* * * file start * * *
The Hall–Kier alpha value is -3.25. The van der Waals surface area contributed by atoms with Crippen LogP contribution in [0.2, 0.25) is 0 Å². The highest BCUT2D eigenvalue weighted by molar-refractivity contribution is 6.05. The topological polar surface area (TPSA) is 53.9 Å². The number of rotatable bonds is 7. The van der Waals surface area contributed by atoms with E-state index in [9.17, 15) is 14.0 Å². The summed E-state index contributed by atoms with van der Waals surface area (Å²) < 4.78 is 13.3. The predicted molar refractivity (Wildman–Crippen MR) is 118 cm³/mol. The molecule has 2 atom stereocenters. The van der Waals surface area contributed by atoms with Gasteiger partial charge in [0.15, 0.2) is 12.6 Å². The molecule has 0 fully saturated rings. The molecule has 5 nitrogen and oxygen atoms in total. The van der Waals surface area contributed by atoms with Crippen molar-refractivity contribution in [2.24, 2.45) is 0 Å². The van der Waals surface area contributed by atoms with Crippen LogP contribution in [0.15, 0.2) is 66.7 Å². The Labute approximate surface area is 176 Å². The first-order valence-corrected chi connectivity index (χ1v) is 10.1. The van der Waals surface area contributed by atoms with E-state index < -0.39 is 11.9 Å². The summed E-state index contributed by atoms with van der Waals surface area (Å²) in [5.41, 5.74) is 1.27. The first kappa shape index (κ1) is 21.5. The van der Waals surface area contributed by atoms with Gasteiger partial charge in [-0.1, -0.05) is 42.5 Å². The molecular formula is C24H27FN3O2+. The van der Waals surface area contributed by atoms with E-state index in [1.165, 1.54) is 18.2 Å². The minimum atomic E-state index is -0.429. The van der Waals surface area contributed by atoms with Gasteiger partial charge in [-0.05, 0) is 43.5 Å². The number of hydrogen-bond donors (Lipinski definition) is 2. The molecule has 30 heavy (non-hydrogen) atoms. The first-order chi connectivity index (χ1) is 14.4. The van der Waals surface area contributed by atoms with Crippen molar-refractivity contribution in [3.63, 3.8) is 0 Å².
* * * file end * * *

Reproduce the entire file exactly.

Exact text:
The Hall–Kier alpha value is -3.25. The van der Waals surface area contributed by atoms with Crippen LogP contribution in [0.2, 0.25) is 0 Å². The highest BCUT2D eigenvalue weighted by molar-refractivity contribution is 6.05. The topological polar surface area (TPSA) is 53.9 Å². The number of rotatable bonds is 7. The van der Waals surface area contributed by atoms with E-state index in [9.17, 15) is 14.0 Å². The summed E-state index contributed by atoms with van der Waals surface area (Å²) < 4.78 is 13.3. The predicted molar refractivity (Wildman–Crippen MR) is 118 cm³/mol. The molecule has 2 atom stereocenters. The van der Waals surface area contributed by atoms with Gasteiger partial charge in [0.15, 0.2) is 12.6 Å². The molecule has 0 fully saturated rings. The molecule has 5 nitrogen and oxygen atoms in total. The van der Waals surface area contributed by atoms with Crippen molar-refractivity contribution in [2.24, 2.45) is 0 Å². The van der Waals surface area contributed by atoms with Crippen LogP contribution in [0.15, 0.2) is 66.7 Å². The Labute approximate surface area is 176 Å². The first-order valence-corrected chi connectivity index (χ1v) is 10.1. The van der Waals surface area contributed by atoms with E-state index < -0.39 is 11.9 Å². The summed E-state index contributed by atoms with van der Waals surface area (Å²) in [5.41, 5.74) is 1.27. The first kappa shape index (κ1) is 21.5. The van der Waals surface area contributed by atoms with Gasteiger partial charge in [-0.1, -0.05) is 42.5 Å². The molecular formula is C24H27FN3O2+. The van der Waals surface area contributed by atoms with E-state index in [1.165, 1.54) is 18.2 Å². The minimum atomic E-state index is -0.429. The van der Waals surface area contributed by atoms with Gasteiger partial charge in [-0.05, 0) is 43.5 Å². The number of hydrogen-bond donors (Lipinski definition) is 2. The molecule has 30 heavy (non-hydrogen) atoms. The first-order chi connectivity index (χ1) is 14.4. The van der Waals surface area contributed by atoms with Crippen molar-refractivity contribution in [3.63, 3.8) is 0 Å².